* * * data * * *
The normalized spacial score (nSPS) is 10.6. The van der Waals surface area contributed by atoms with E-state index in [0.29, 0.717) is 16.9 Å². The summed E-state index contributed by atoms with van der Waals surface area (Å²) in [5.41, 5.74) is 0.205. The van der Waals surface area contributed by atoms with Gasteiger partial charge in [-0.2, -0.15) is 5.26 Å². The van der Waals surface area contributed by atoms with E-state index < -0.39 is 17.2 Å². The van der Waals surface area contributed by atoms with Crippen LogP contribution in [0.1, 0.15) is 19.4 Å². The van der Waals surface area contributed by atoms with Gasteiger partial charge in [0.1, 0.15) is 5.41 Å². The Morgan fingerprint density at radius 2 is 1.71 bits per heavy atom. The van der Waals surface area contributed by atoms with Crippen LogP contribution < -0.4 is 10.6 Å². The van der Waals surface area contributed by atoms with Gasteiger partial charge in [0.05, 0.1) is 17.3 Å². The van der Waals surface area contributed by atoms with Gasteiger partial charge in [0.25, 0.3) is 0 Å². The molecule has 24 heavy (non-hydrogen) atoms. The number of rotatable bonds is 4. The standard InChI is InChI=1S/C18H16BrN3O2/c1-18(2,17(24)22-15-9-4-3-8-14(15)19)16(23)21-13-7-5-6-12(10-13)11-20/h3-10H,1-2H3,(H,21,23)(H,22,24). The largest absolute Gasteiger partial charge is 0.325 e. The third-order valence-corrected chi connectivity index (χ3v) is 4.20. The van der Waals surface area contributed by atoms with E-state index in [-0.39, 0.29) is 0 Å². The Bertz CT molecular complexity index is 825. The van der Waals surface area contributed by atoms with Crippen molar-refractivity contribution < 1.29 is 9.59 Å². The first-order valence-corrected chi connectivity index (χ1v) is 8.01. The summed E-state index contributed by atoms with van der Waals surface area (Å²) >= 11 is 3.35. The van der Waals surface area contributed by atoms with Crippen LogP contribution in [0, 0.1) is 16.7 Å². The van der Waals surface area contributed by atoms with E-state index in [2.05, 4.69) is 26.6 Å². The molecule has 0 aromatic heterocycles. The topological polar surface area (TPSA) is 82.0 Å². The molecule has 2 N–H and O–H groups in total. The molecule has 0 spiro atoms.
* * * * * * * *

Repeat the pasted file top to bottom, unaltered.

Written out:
The normalized spacial score (nSPS) is 10.6. The van der Waals surface area contributed by atoms with E-state index in [0.29, 0.717) is 16.9 Å². The summed E-state index contributed by atoms with van der Waals surface area (Å²) in [5.41, 5.74) is 0.205. The van der Waals surface area contributed by atoms with Gasteiger partial charge in [-0.2, -0.15) is 5.26 Å². The van der Waals surface area contributed by atoms with E-state index < -0.39 is 17.2 Å². The van der Waals surface area contributed by atoms with Crippen LogP contribution in [0.1, 0.15) is 19.4 Å². The van der Waals surface area contributed by atoms with Gasteiger partial charge in [0.1, 0.15) is 5.41 Å². The Morgan fingerprint density at radius 2 is 1.71 bits per heavy atom. The van der Waals surface area contributed by atoms with Crippen LogP contribution < -0.4 is 10.6 Å². The van der Waals surface area contributed by atoms with Gasteiger partial charge in [0.05, 0.1) is 17.3 Å². The van der Waals surface area contributed by atoms with Gasteiger partial charge in [0.25, 0.3) is 0 Å². The molecule has 24 heavy (non-hydrogen) atoms. The number of rotatable bonds is 4. The standard InChI is InChI=1S/C18H16BrN3O2/c1-18(2,17(24)22-15-9-4-3-8-14(15)19)16(23)21-13-7-5-6-12(10-13)11-20/h3-10H,1-2H3,(H,21,23)(H,22,24). The largest absolute Gasteiger partial charge is 0.325 e. The third-order valence-corrected chi connectivity index (χ3v) is 4.20. The van der Waals surface area contributed by atoms with E-state index in [-0.39, 0.29) is 0 Å². The Bertz CT molecular complexity index is 825. The van der Waals surface area contributed by atoms with Crippen molar-refractivity contribution < 1.29 is 9.59 Å². The first-order valence-corrected chi connectivity index (χ1v) is 8.01. The summed E-state index contributed by atoms with van der Waals surface area (Å²) >= 11 is 3.35. The van der Waals surface area contributed by atoms with Crippen LogP contribution in [0, 0.1) is 16.7 Å². The van der Waals surface area contributed by atoms with E-state index in [2.05, 4.69) is 26.6 Å². The molecule has 0 aromatic heterocycles. The topological polar surface area (TPSA) is 82.0 Å². The molecule has 2 N–H and O–H groups in total. The molecule has 0 spiro atoms.